Consequences of cybersex addiction

Pornography addiction can lead to:

  • Sexual dysfunction

    • Impotence (inability to form or maintain an erection)​

    • Premature ejaculation

  • Preoccupation with sexual thoughts throughout the day

  • Guilt, shame, or confusion

  • Ambivalence about stopping, or cycles or stopping and restarting

  • Tendency toward other impulsive behaviors or addictions

  • Depression, anxiety, or other co-occurring psychological disorders

  • Not wanting to seek person-to-person sexual contact or diminished patience for sexual contact (e.g., wanting to have sex right away, or fantasizing or obsessing about sexual contact with random strangers)

  • Decline in romantic or sexual interactions with one's partner, such as:

    • Inability to become aroused​

    • Increasing need for more aggression or dominance

    • Emotional detachment

Studies have shown that pornography viewers have higher levels of depressive symptoms.
Addiction to pornography often shows a correlation with substance abuse.

Consequences of sexting include:

  • There is a risk that their image will be made available to others

    • Can lead to self-harming, self-isolation, and restricting their dietary intake​

    • Can lead to high levels of anxiety and the development, or exacerbation of, depressive symptoms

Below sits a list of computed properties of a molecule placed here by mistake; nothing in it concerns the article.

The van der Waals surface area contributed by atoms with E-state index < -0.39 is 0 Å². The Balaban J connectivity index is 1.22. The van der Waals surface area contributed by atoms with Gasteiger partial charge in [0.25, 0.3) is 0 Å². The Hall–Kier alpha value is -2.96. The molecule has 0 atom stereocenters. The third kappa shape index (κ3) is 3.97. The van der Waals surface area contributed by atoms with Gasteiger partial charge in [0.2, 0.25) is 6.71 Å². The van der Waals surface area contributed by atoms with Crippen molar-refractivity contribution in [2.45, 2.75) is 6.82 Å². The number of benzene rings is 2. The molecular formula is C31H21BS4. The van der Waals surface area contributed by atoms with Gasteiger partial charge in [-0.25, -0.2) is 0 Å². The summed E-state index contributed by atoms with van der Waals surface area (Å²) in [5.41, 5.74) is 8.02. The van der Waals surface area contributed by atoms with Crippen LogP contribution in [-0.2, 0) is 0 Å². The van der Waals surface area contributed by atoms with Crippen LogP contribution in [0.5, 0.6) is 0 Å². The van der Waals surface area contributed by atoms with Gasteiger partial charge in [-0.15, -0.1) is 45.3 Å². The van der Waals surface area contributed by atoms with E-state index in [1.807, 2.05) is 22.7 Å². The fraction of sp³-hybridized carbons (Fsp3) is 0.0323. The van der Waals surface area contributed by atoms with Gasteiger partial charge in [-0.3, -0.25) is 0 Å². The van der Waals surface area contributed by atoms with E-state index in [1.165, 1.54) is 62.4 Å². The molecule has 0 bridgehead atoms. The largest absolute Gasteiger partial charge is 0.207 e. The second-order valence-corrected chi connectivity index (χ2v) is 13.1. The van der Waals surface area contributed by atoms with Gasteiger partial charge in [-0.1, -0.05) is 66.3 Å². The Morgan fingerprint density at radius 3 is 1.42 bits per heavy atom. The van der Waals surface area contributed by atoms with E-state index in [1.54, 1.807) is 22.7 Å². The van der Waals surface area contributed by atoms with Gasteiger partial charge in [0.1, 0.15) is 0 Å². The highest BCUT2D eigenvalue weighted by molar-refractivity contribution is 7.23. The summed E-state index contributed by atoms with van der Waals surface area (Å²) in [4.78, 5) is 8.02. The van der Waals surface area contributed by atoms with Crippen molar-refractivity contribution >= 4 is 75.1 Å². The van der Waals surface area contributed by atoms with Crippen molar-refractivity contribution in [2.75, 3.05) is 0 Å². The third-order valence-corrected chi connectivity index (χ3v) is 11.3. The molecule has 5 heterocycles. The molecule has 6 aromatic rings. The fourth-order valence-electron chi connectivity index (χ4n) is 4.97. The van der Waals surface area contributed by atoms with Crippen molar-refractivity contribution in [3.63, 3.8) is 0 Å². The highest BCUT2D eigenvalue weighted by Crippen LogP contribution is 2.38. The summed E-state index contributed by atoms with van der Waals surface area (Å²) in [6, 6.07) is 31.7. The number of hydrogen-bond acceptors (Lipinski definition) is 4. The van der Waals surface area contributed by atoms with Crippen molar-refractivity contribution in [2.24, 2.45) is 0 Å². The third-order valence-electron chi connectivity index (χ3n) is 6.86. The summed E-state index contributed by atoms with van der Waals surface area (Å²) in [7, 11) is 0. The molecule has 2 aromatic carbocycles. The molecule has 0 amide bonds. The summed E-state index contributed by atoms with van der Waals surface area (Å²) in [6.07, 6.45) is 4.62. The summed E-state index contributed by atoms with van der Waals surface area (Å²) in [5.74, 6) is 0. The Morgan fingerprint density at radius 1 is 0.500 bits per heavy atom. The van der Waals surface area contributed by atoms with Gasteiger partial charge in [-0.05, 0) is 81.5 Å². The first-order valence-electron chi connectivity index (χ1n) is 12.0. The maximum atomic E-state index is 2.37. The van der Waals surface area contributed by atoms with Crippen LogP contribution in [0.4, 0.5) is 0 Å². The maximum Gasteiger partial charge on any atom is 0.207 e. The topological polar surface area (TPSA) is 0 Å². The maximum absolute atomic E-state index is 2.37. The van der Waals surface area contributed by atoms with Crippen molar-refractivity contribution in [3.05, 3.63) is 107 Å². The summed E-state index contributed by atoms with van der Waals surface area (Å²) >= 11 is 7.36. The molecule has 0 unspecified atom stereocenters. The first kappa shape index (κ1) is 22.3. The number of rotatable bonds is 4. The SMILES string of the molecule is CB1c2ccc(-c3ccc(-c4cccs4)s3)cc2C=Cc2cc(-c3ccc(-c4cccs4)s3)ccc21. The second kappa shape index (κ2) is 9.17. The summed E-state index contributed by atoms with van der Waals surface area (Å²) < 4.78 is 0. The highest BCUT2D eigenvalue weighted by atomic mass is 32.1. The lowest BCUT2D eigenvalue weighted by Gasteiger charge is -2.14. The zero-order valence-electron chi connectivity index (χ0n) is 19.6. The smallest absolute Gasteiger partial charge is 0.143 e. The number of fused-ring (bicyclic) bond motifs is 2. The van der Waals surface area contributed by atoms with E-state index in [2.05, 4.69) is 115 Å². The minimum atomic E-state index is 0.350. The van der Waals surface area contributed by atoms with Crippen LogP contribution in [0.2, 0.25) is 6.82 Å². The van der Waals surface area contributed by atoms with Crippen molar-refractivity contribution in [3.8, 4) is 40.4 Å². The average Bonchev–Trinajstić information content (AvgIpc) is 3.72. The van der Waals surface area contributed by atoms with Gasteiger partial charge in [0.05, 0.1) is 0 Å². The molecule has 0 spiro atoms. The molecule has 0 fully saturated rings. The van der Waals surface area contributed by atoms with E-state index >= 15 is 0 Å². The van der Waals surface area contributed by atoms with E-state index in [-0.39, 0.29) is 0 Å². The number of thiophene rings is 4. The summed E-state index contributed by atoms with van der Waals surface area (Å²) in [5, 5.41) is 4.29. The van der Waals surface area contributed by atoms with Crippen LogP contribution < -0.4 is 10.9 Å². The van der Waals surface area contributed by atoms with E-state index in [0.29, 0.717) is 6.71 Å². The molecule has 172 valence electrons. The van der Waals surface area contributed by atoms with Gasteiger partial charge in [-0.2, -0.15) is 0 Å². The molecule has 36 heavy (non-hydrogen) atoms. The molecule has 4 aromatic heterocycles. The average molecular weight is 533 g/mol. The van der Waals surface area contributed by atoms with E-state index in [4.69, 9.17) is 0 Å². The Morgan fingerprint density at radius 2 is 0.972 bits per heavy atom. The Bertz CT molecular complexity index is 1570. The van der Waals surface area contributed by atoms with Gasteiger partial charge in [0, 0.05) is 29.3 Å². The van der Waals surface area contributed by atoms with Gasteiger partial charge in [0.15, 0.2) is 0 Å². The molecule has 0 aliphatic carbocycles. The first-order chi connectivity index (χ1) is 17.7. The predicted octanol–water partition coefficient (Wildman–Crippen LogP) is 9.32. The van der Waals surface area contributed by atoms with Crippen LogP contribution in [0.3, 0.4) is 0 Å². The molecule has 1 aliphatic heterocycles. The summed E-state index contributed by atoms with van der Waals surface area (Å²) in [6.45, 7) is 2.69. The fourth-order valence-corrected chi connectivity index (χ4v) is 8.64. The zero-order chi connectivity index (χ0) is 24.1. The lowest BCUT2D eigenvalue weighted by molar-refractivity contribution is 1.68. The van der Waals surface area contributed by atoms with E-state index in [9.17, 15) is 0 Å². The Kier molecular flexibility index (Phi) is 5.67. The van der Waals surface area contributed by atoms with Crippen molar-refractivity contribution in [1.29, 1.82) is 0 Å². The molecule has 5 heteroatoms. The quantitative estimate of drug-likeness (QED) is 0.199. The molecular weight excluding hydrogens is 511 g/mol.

• If an adolescent does not get the response they wished for from sending the image or video:

    • It can have a negative impact on their self-esteem and body image​

    • They may also experience bullying that further decreases their self-esteem

  • Young people who sext are more likely to engage in other risky sexual activity which can impact their mental state

  • Some young people can be coerced or blackmailed into more sexting, which can lead to emotional trauma

  • Images that people have sent could possibly reappear on websites years later, leading to the deterioration of that person's mental state or interfere with their future prospects (jobs, relationships, etc.)

  • In some states, anyone who creates, possesses, or distributes nude or explicit photos of a minor can be charged with child pornography or related crimes (e.g., sexual exploitation of a minor)

Sexting and Federal Law

Depending on the circumstances, sexting may also be a crime under federal law.

The Prosecutorial Remedies and Other Tools to end the Exploitation of Children Today (PROTECT) Act of 2003 makes it illegal to produce, distribute, receive, or possess with intent to distribute any obscene visual depiction of a minor engaged in sexually explicit conduct. Knowing possession of such material—without intent to distribute—is also a crime under the PROTECT Act. (18 U.S.C. § 1466A(a)(1).)